The U.S. Department of Health and Human Services has released its final version of rules that define the parameters under which physicians and hospitals can qualify for funding to upgrade their electronic medical records systems. Included are new definitions for what will constitute “meaningful use” of electronic records to meet objectives of the programs.
Changes have been made to previous drafts of the meaningful use criteria, which received comments from healthcare providers and other interested citizens numbering in the thousands. The new rules include more flexibility, Joseph Kuchler, spokesperson for the U.S. Department of Health and Human Services, told TechNewsWorld. This was the primary area of concerns for those who had objections to earlier versions of the criteria.
Economic Stimulus and Healthcare Reform
Two companion final rules were announced this week. One regulation, issued by the Centers for Medicare & Medicaid Services, defines the minimum requirements that providers must meet through their use of certified electronic health records (EHR) technology in order to qualify for payments under the Health Information Technology for Economic and Clinical Health Act of 2009, better known as the “HITECH Act.”
The other rule, issued by the Office of the National Coordinator for Health Information Technology (ONC), identifies standards and criteria for the certification of EHR technologies. The first rule will thus have a greater impact on healthcare providers themselves, while the second will more greatly affect the makers of EHR systems.
Compliance is no small matter to healthcare professionals experiencing an increase crunch in this difficult economy. As much as US$27 billion may be expended in EHR incentive payments over 10 years. Eligible healthcare professionals may receive as much as $44,000 under Medicare and $63,750 under Medicaid, and hospitals may receive millions of dollars for implementation of certified EHRs under both Medicare and Medicaid.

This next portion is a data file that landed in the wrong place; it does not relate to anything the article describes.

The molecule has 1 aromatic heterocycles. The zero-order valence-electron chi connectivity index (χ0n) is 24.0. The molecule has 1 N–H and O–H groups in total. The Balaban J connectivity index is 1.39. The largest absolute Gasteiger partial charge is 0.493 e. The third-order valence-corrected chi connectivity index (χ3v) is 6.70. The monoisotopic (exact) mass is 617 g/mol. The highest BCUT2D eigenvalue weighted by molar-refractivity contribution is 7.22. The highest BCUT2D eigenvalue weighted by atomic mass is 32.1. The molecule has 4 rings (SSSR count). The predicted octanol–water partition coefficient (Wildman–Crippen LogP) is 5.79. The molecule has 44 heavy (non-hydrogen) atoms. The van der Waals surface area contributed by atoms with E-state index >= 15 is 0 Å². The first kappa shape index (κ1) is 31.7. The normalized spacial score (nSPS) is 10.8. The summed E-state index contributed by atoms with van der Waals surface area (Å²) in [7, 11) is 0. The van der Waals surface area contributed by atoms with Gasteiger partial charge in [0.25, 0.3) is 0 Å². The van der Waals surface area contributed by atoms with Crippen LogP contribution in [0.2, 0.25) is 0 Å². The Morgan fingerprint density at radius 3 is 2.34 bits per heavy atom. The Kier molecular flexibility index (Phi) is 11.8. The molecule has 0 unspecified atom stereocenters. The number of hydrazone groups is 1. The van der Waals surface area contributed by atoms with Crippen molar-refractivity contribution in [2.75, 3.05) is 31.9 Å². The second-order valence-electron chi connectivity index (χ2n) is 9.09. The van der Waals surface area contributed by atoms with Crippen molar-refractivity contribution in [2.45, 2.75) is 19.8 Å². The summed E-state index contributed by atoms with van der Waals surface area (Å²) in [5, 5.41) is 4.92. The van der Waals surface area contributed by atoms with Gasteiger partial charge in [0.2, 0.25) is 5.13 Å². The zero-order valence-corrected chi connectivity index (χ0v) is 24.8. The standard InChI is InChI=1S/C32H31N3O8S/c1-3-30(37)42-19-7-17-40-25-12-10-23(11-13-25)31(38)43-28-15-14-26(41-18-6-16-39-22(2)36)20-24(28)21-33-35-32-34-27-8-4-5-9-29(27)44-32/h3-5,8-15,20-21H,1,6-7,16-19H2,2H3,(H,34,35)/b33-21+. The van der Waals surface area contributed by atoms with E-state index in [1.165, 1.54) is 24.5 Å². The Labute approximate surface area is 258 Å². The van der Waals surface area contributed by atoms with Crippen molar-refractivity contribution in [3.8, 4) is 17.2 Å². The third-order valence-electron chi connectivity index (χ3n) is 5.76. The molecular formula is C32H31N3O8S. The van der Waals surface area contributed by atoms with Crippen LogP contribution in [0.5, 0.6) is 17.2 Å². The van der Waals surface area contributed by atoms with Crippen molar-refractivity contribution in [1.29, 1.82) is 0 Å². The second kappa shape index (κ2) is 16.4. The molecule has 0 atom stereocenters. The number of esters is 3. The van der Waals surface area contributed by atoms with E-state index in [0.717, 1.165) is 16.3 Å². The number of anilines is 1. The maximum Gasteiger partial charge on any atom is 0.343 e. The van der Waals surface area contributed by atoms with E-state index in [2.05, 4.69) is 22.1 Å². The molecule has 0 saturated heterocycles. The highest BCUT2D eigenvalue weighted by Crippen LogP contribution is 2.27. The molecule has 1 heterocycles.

Simpler rules are crucial to achieving the government’s stated goals for the program, Bruce Carlson, publisher of Kalorama Information, told TechNewsWorld.
The first set of meaningful use criteria seemed unnecessarily complicated and perhaps a bit rigid, he noted. While the federal government must, of course, take leadership in pushing forward the efficiencies and cost savings promised by HER systems, overly difficult regulations can have the unintended consequence of providing disincentives rather than encouraging healthcare providers to upgrade their systems.
The final rule for meaningful use divides the objectives EHR use must meet into a “core” group of required measurements and a “menu set” of procedures from which providers may choose any five to defer, said the Department of Health and Human Services.
The incentive payment will be implemented over a multi-year period, phasing in additional requirements that will raise the bar for performance on IT and quality objectives in later years. This will allow physicians and hospitals, along with their IT staffs and consultants, to assess where they stand currently, so they can then tailor their upgrade process to individual practice situations.
It’s an important change, said Carlson, because healthcare providers vary widely in their current use of EHR technology.
Less than 40 percent of the overall population of physicians currently use EMR technologies, based on recent surveys, he noted. However, even among those who do, only a very small percentage are using the kind of advanced, integrated EMR processes that the federal government would like to see adopted across the board in the U.S. healthcare system.
About 10 to 15 percent of physicians routinely do the majority of their tasks using electronic records, Carlson stressed. Thus, software companies, consultants and IT professionals have their work cut out for them as they seek to bring widely divergent business processes and levels of automation up to universal federal standards.